New York Times, Feb. 17: Because of an editing error, a front-page article on Tuesday about the debate among gay activists and AIDS prevention workers on whether to take steps to try to stop those who knowingly engage in unsafe sex misstated the medical condition of Larry Kramer, the gay rights activist. He is H.I.V.-positive, but does not have AIDS.

[By the time the Times corrected this, two days late, the error had spread far and wide. First it was picked up, via the Times news service, in other papers including the Seattle Post-Intelligencer. Five days after the article appeared, Kramer's false health report surfaced in this Dallas Morning News editorial: In a scathing screed delivered last November, AIDS patient and ACT-UP founder Larry Kramer roared, "One of these days the miraculous drugs we have to keep us alive are going to stop working ... What are we going to do when they don't work any longer?"]

Chicago Tribune, Feb. 16: A Tuesday RedEye edition and a Metro section article in some editions Tuesday about Maya Marcel-Keyes incorrectly quoted a remark her father, Alan Keyes, made regarding homosexuality during the Republican National Convention (this sentence as published has been corrected in this text). He called homosexuality an act of "selfish hedonism."

[The original version of the article lives on at Kentucky.com, where Keyes calls homosexuality "sexual hedonism."]

Never Forget II

Washington Post, Feb. 17: An article in the Feb. 3 Montgomery Extra about the commemoration of the 60th anniversary of the liberation of Auschwitz referred to "the killing of Jews in Polish ghettos." The article should have specified that the killing took place in Nazi German ghettos in occupied Poland.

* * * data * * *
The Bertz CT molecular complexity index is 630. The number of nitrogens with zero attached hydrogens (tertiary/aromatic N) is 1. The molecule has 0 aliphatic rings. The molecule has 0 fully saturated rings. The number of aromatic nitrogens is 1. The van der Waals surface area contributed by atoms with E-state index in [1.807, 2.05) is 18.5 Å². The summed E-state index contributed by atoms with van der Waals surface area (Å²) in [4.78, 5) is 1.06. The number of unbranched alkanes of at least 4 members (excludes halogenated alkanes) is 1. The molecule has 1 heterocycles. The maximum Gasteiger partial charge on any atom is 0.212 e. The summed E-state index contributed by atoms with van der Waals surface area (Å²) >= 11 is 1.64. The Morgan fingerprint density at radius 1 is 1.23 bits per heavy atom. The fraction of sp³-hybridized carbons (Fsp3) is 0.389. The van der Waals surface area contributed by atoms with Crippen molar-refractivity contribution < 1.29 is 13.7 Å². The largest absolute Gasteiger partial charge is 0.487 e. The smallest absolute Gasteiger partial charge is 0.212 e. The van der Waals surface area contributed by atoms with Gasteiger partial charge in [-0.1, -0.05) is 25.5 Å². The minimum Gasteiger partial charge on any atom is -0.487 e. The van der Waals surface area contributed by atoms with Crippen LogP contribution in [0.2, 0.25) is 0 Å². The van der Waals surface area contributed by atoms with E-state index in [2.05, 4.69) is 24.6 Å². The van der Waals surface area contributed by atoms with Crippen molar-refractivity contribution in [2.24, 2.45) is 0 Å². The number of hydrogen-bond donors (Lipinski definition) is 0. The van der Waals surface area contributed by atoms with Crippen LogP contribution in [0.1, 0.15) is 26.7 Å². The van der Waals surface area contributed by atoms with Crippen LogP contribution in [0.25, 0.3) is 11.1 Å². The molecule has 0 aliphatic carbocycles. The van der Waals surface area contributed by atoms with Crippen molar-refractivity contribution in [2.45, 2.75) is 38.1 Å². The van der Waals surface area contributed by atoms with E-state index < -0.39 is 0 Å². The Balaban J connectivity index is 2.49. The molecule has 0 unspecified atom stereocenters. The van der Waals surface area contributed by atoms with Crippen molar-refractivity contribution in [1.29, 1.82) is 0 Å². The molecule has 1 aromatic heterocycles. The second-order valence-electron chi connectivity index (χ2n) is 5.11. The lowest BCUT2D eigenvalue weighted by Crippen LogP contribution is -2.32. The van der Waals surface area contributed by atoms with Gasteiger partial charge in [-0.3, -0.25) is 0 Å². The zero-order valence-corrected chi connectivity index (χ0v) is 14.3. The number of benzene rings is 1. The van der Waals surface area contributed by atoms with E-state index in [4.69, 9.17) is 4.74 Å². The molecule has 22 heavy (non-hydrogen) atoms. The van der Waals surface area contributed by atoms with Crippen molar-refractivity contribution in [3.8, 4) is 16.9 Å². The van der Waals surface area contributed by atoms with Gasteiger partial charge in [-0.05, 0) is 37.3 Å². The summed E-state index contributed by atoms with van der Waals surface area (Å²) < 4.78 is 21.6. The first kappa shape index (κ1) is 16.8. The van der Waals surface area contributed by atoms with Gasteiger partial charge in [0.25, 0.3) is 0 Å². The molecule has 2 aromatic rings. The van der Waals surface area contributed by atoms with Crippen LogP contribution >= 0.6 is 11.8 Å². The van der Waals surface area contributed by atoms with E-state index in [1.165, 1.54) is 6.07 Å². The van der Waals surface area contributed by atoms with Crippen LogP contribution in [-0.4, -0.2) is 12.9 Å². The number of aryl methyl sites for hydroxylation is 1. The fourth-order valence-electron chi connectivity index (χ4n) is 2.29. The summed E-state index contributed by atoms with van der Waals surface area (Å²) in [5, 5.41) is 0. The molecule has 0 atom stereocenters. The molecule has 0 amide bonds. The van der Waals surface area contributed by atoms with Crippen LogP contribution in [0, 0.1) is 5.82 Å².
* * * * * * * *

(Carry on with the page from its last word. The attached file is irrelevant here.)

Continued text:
[Last week Gelf noted other instances of Holocaust errors appearing in newspaper articles about the anniversary events.]

Phantom Visit

Newsday, Feb. 15: A Feb. 8 story may have suggested incorrectly that Israeli Prime Minister Ariel Sharon entered the Al Aqsa Mosque on Sept. 28, 2000. Sharon visited the Jerusalem holy site known as the Temple Mount to Jews and the Noble Sanctuary to Muslims on Sept. 28, 2000. The site is also home to the Al Aqsa Mosque and the Dome of the Rock, from which Muslims believe the prophet Muhammad ascended to heaven. The visit sparked riots that left dozens of Palestinians and Israeli troops injured and spawned what is being called the Al-Aqsa Intifada.

[Brevity is the soul of error. And it can spark much-longer corrections. The offending sentence: "The only other cease-fire during what militants call the Al-Aqsa Intifada, named for the mosque Sharon visited, was negotiated by Abbas in the summer of 2003." That deserves stronger language than "may have suggested incorrectly."]

Liberal Media I

Philadelphia Inquirer, Feb. 15: A front-page notice in Friday's Inquirer directed readers to a place online where they could "see more about President Bush's plan to strengthen Social Security." Such a characterization of the plan should have been attributed to the President or to other advocates.

Liberal Media II